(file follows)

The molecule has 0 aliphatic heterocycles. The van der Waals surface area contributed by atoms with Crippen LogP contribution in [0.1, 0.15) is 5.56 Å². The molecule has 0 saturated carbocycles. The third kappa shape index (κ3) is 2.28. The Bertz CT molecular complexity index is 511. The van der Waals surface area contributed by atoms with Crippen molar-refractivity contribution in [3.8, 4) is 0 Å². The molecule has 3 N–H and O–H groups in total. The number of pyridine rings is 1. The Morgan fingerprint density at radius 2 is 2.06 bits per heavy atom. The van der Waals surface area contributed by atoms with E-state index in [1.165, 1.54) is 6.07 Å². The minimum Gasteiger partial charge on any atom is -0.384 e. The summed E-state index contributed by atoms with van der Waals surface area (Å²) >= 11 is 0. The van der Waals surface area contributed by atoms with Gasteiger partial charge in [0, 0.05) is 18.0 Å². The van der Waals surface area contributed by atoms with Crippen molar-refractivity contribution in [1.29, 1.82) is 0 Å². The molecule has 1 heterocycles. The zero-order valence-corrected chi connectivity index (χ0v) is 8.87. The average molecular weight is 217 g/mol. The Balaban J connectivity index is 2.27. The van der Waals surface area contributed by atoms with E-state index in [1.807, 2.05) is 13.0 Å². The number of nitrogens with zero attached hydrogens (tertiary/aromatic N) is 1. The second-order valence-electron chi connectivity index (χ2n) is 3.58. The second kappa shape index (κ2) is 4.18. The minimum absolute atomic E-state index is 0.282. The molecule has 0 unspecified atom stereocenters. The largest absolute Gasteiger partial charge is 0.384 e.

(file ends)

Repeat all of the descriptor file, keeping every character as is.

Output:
The molecule has 0 aliphatic heterocycles. The van der Waals surface area contributed by atoms with Crippen LogP contribution in [0.1, 0.15) is 5.56 Å². The molecule has 0 saturated carbocycles. The third kappa shape index (κ3) is 2.28. The Bertz CT molecular complexity index is 511. The van der Waals surface area contributed by atoms with Crippen molar-refractivity contribution in [3.8, 4) is 0 Å². The molecule has 3 N–H and O–H groups in total. The number of pyridine rings is 1. The Morgan fingerprint density at radius 2 is 2.06 bits per heavy atom. The van der Waals surface area contributed by atoms with E-state index in [1.165, 1.54) is 6.07 Å². The minimum Gasteiger partial charge on any atom is -0.384 e. The summed E-state index contributed by atoms with van der Waals surface area (Å²) >= 11 is 0. The van der Waals surface area contributed by atoms with Gasteiger partial charge in [0, 0.05) is 18.0 Å². The van der Waals surface area contributed by atoms with Crippen molar-refractivity contribution in [1.29, 1.82) is 0 Å². The molecule has 1 heterocycles. The zero-order valence-corrected chi connectivity index (χ0v) is 8.87. The average molecular weight is 217 g/mol. The Balaban J connectivity index is 2.27. The van der Waals surface area contributed by atoms with E-state index in [1.807, 2.05) is 13.0 Å². The number of nitrogens with zero attached hydrogens (tertiary/aromatic N) is 1. The second-order valence-electron chi connectivity index (χ2n) is 3.58. The second kappa shape index (κ2) is 4.18. The minimum absolute atomic E-state index is 0.282. The molecule has 0 unspecified atom stereocenters. The largest absolute Gasteiger partial charge is 0.384 e.